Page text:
Tuesday, August 27, 2013
For a very long time, actually years, I haven't attempted it, though I have fought the urge to give into the ethereal peace it brings on several occasions. Many people know the peace that follows the intentional actions, many don't understand, they haven't walked in the midst of the oppression that bipolar, especially uncontrolled bipolar, can bring.
Medications, therapy, research, determination, and distractions have gotten me through times when self harm has tried to take control of my mind. I'm determined not to allow it to win. Some of the actions I have chosen as distractions are a form of self harm. They are acceptable by many, and are seen as taboo by others. For me, however, they are favorable. They are huge steps forward and signal that I can control my, once uncontrollable, actions. I am in charge, they are not.
Last week a bout hit me. I was almost overtaken by the overwhelming allure that dangled as a carrot before me. I had been blindsided with doubt, despair, rejection and the feeling of being alone. It was a simple incident, but the effect it had on me was shattering.
The thought did cross my mind, but only for a second. I breathed deeply and decided distraction was my only option, my way to control the urges that were trying to take me down into the pits of Hell and to the demons that fight for my soul.
It was then I made a call, and set an appointment, to have my nose pierced. I've wanted it pierced for years, but was always doubtful. I then realized I had made my decision not to have it pierced earlier in my life because of what people might think. Well, I believe they would receive a tiny piercing in my nose much more than they would scars on my arm. I did it the next day, and I love it, I totally love it. One of my kids said to me the other day, "Mom, I was afraid when you said you were going to do that, but I like it, it's really is cool." Score!
While I was in the shop for the piercing, one of my tattoo artists looked at a tattoo he had done for me months ago. He said he noticed there were places that needed to be touched up. I didn't see any, but he did, so I made an appointment for today.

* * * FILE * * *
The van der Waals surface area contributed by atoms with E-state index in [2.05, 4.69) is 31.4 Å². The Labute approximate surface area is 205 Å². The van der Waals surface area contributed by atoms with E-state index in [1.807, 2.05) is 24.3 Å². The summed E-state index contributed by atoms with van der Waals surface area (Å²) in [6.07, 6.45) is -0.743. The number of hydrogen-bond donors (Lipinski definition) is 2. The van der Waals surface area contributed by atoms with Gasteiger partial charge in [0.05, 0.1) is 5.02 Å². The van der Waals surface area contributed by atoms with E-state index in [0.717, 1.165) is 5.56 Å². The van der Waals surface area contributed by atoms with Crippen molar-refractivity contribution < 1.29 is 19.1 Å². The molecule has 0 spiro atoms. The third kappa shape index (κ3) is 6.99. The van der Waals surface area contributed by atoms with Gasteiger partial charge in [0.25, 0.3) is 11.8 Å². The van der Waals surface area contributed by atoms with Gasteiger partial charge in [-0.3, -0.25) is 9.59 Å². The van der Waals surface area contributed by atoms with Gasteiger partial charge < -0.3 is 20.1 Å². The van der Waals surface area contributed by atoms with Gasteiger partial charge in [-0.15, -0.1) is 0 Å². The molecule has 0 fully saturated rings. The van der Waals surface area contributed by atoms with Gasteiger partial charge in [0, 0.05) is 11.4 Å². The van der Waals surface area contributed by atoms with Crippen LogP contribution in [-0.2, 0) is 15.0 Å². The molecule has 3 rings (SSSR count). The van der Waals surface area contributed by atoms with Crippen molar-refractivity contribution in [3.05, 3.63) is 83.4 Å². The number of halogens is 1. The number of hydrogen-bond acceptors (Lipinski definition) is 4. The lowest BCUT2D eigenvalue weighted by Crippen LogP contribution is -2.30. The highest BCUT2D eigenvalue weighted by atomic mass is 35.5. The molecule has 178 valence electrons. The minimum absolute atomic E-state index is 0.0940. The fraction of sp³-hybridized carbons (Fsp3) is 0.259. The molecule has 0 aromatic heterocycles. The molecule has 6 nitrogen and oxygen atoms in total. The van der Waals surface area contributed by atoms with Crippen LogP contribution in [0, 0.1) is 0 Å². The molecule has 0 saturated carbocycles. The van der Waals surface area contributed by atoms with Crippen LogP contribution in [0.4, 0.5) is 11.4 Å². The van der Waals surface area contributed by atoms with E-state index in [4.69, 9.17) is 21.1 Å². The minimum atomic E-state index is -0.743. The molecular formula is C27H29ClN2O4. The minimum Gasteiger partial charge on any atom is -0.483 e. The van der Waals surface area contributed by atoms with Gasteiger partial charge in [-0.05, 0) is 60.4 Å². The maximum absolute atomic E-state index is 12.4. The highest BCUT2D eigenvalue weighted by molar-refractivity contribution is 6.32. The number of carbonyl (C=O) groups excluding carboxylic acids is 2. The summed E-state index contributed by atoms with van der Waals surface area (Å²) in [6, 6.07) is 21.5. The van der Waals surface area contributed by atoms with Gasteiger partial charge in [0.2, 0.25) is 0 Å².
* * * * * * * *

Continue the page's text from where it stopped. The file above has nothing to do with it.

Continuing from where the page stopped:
I was sitting before him, my arm resting on the padded table, and I watched intently as he put each item into its proper place. It was then I knew, even though the urge was no longer with me, that I was actually looking forward to the feeling of the needles of his gun as they embedded ink beneath my skin.
That realization had me perplexed. I felt great, I was doing well, the previous urges had been quelled by distraction. Then it hit me, the situation I had been faced with earlier in the week had not been resolved. Even though I had no intention, no thought, no plan of harm, I wanted to feel the comforting sting. The closer he lowered the gun to my arm, the more I felt the tension lifted.
With that first touch, I breathed deeply, I allowed my head to fall back, and I savored the release of the pent up emotion that was allowed to be discharged with each stroke the artist made.
Does that make me strange, a freak, or just someone that has learned how to control an unacceptable urge that happened to be gifted to me by a genetic defect?
I am the victor, I shall win this battle, and the ones to come. At times, I may slip a bit, but I am realizing more with each day how to conquer those times, how to recognize the signs before they take me in their talons, and turn the tables. It's a battle I'll always fight, but it is one that will not take me with it.